Last edited 31 Jan 2021

Party walls, rights of light and permitted development rights

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[edit] Introduction

Many landlords are putting in place plans to add additional storeys to properties in town centre locations following changes to Permitted Development Rights. This replaces the need for landlords to apply for planning consent to build upwards.

However, these new planning rights do not provide complete freedom and landlords tempted by the financial rewards of increased lettable space are advised to familiarise themselves with other relevant legislation.

[edit] Party walls and PDR

Would-be developers should be aware that although planning consent may no longer be required, party wall legislation remains in place.

Any upwards extension has the potential to impact on the structure and fabric of a neighbouring property and therefore, a building owner must serve notice to affected neighbours under the Party Wall etc. Act 1996. The Act requires two months’ notice to enable the neighbouring owners (freehold and/or leasehold) to either agree or dissent to the works. At this point an appointed party wall surveyor must undertake a schedule of condition of the neighbouring properties to provide effective dispute resolution.

Importantly, landlords should clarify the technical aspects of an extension. For example, if the building works result in alterations to a leaseholder’s ceiling (such as to embed a steel structure) their rights will be affected. If the extension is built onto a parapet, party wall rights may not be an issue but other issues – such as rights to light, the impact on services and any disruption caused during construction – may require consideration.

Many residents of top floor flats assume that they have rights over roofs. But while they may have access, they do not necessarily have protected rights. Skylights may be similarly affected.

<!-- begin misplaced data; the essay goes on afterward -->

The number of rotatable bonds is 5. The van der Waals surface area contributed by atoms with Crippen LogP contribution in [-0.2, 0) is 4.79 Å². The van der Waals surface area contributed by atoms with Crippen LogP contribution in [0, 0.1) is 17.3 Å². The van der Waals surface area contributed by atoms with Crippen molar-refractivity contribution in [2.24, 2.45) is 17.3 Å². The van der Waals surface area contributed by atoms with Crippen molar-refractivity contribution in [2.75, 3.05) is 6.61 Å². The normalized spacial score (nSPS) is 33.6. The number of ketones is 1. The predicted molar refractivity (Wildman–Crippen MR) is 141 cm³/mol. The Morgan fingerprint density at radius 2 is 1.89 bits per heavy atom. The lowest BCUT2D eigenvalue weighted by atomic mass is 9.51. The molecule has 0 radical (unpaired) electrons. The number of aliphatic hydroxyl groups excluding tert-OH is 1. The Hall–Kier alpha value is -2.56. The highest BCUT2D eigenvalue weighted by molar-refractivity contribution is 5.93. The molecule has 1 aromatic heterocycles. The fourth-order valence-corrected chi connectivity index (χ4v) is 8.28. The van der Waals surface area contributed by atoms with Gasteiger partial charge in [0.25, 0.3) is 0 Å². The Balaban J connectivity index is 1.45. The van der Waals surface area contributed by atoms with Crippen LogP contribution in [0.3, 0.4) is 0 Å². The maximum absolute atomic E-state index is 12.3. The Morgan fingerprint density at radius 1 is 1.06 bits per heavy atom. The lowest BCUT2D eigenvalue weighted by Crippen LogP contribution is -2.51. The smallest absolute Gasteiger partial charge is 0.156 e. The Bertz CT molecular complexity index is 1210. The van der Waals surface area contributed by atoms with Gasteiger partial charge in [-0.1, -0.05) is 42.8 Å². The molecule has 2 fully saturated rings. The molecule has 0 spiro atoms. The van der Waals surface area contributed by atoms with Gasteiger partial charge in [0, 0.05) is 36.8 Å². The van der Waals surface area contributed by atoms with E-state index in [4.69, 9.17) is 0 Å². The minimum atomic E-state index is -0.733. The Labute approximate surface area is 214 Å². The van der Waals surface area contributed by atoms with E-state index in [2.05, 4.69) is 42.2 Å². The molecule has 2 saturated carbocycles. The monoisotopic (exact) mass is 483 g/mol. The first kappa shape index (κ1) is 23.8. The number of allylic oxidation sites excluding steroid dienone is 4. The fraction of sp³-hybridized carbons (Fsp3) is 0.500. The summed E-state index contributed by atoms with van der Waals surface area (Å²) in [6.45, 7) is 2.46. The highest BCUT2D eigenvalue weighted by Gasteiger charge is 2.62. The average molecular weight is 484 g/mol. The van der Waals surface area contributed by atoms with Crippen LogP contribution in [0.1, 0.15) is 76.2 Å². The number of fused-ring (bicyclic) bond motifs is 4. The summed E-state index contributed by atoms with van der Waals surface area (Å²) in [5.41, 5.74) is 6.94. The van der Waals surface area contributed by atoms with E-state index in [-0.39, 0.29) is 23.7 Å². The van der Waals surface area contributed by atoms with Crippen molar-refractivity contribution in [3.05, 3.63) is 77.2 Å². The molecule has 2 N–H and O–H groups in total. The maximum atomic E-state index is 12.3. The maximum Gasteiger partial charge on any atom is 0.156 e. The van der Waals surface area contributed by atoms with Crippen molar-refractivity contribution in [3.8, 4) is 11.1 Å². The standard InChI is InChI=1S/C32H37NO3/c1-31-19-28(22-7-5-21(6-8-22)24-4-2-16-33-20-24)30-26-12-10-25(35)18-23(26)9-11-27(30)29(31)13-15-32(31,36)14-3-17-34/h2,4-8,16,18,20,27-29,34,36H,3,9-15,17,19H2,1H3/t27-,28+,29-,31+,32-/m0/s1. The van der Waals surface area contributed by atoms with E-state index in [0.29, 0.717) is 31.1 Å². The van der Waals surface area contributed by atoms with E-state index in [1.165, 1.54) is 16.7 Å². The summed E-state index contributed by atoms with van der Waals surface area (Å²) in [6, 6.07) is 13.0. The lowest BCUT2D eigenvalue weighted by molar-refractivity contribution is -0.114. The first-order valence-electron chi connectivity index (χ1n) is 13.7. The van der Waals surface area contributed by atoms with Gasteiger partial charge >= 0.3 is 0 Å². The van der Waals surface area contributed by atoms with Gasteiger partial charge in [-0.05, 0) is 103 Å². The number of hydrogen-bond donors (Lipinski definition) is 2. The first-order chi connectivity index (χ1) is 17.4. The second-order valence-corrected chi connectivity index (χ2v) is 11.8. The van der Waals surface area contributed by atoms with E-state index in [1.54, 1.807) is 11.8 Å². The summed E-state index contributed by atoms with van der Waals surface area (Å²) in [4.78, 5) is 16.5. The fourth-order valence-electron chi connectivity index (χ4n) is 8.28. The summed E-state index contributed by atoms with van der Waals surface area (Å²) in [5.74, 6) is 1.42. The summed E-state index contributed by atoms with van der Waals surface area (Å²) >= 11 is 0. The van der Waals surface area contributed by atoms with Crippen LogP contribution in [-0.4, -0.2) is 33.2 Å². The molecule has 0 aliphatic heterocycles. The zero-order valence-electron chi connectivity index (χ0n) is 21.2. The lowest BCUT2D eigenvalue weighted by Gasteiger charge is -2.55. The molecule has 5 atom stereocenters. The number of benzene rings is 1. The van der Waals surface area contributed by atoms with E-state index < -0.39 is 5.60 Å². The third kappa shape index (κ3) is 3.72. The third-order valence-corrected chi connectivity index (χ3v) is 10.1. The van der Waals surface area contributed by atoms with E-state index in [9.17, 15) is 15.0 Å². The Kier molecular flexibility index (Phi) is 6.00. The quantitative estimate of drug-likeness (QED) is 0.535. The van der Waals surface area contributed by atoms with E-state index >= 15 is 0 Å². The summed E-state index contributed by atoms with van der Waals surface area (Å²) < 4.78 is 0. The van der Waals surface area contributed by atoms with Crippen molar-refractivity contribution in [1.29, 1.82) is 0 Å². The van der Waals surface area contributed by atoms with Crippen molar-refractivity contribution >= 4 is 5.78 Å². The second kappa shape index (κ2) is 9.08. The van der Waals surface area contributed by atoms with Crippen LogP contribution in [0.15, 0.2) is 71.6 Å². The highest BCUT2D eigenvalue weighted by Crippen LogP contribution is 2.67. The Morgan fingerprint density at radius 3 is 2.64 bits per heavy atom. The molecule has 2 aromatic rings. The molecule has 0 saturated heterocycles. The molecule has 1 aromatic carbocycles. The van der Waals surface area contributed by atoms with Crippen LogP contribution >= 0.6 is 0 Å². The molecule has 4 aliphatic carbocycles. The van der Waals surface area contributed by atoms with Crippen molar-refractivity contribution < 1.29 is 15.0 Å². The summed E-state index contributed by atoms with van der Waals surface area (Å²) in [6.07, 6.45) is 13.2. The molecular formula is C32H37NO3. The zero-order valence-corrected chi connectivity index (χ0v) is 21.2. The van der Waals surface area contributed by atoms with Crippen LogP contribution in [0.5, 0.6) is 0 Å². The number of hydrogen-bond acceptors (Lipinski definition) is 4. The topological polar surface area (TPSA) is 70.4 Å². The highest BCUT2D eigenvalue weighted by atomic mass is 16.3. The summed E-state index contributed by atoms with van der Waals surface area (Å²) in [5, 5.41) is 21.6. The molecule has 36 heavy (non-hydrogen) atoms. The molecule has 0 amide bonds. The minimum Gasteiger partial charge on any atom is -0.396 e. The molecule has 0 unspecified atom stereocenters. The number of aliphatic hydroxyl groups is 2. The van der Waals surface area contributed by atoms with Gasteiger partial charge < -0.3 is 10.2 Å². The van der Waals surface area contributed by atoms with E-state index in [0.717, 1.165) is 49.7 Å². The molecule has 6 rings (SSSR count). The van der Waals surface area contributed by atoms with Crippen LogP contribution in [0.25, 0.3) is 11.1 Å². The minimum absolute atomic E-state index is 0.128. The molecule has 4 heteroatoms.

For more information see: Party Wall Act.

[edit] Rights of light and PDR

In the absence of a planning process to scrutinise projects that will add to building heights, the issue of rights of light becomes a very serious consideration, and one with significant consequences.

Because daylight and sunlight assessments are a component of a planning application, they are currently required at an early stage in the process. The planning system also necessitates that local residents are consulted on a planning application, allowing those with legitimate concerns to assert their point of view. With this step removed, developers could potentially proceed unaware of any objections – resulting in building works then being halted through an injunction either during the process or post-completion.

For more information see: Rights to light.

So while developers might look set to gain from the opportunity to create additional storeys, in reality the situation is precarious. Without the stringent procedures and ultimately the reassurance that the planning system offers, developers could potentially embark on building works and only on completion suffer significant consequences.

There are many examples of developers of extensions being ordered to reverse changes, not because of planning issues, but because of the sometimes more opaque requirement of party wall and rights of light legislation.

An inevitable consequence of the extension of Permitted Development Rights will be an increase in the number of both investigations and claims. Developers are advised to seek professional advice at an early stage to avoid the significant expense of having to pull down an extension and begin again.

[edit] Related articles on Designing Buildings Wiki

--Trident Building Consultancy

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